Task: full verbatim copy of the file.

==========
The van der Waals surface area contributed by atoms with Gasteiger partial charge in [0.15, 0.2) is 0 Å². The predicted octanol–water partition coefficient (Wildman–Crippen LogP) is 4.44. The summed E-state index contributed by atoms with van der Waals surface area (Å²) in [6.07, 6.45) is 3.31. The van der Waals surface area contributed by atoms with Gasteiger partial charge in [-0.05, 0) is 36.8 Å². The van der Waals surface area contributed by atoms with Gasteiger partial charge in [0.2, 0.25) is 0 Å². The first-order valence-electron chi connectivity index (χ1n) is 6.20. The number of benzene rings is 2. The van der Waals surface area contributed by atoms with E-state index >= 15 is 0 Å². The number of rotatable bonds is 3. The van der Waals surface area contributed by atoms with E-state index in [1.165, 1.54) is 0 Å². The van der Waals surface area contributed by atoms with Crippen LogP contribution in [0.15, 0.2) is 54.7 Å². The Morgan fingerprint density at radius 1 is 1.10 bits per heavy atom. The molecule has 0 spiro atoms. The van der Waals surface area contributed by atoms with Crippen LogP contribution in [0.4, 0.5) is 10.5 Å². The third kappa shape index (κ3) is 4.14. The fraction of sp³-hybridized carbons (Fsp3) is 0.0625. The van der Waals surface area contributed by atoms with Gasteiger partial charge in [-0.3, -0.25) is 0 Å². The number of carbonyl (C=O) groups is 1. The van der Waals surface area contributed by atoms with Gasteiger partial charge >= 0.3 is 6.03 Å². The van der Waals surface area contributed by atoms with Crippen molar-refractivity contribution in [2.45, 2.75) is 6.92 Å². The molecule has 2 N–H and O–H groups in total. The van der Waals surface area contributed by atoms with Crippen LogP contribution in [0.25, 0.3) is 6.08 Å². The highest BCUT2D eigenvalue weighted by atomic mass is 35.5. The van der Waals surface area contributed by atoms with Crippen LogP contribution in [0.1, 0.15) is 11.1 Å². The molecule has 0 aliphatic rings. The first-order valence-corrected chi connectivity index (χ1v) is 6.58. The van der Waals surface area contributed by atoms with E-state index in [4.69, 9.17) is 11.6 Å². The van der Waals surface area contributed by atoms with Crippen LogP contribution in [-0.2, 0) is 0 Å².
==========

The van der Waals surface area contributed by atoms with Gasteiger partial charge in [0.15, 0.2) is 0 Å². The predicted octanol–water partition coefficient (Wildman–Crippen LogP) is 4.44. The summed E-state index contributed by atoms with van der Waals surface area (Å²) in [6.07, 6.45) is 3.31. The van der Waals surface area contributed by atoms with Gasteiger partial charge in [-0.05, 0) is 36.8 Å². The van der Waals surface area contributed by atoms with Gasteiger partial charge in [0.2, 0.25) is 0 Å². The first-order valence-electron chi connectivity index (χ1n) is 6.20. The number of benzene rings is 2. The van der Waals surface area contributed by atoms with E-state index >= 15 is 0 Å². The number of rotatable bonds is 3. The van der Waals surface area contributed by atoms with E-state index in [1.165, 1.54) is 0 Å². The van der Waals surface area contributed by atoms with Crippen LogP contribution in [0.15, 0.2) is 54.7 Å². The Morgan fingerprint density at radius 1 is 1.10 bits per heavy atom. The molecule has 0 spiro atoms. The van der Waals surface area contributed by atoms with Crippen LogP contribution in [0.4, 0.5) is 10.5 Å². The third kappa shape index (κ3) is 4.14. The fraction of sp³-hybridized carbons (Fsp3) is 0.0625. The van der Waals surface area contributed by atoms with Gasteiger partial charge in [-0.3, -0.25) is 0 Å². The number of carbonyl (C=O) groups is 1. The van der Waals surface area contributed by atoms with Gasteiger partial charge >= 0.3 is 6.03 Å². The van der Waals surface area contributed by atoms with Crippen molar-refractivity contribution in [2.45, 2.75) is 6.92 Å². The molecule has 2 N–H and O–H groups in total. The van der Waals surface area contributed by atoms with Crippen LogP contribution in [0.25, 0.3) is 6.08 Å². The highest BCUT2D eigenvalue weighted by atomic mass is 35.5. The van der Waals surface area contributed by atoms with Crippen LogP contribution in [0.1, 0.15) is 11.1 Å². The molecule has 0 aliphatic rings. The first-order valence-corrected chi connectivity index (χ1v) is 6.58. The van der Waals surface area contributed by atoms with E-state index in [4.69, 9.17) is 11.6 Å². The van der Waals surface area contributed by atoms with Crippen LogP contribution in [-0.2, 0) is 0 Å².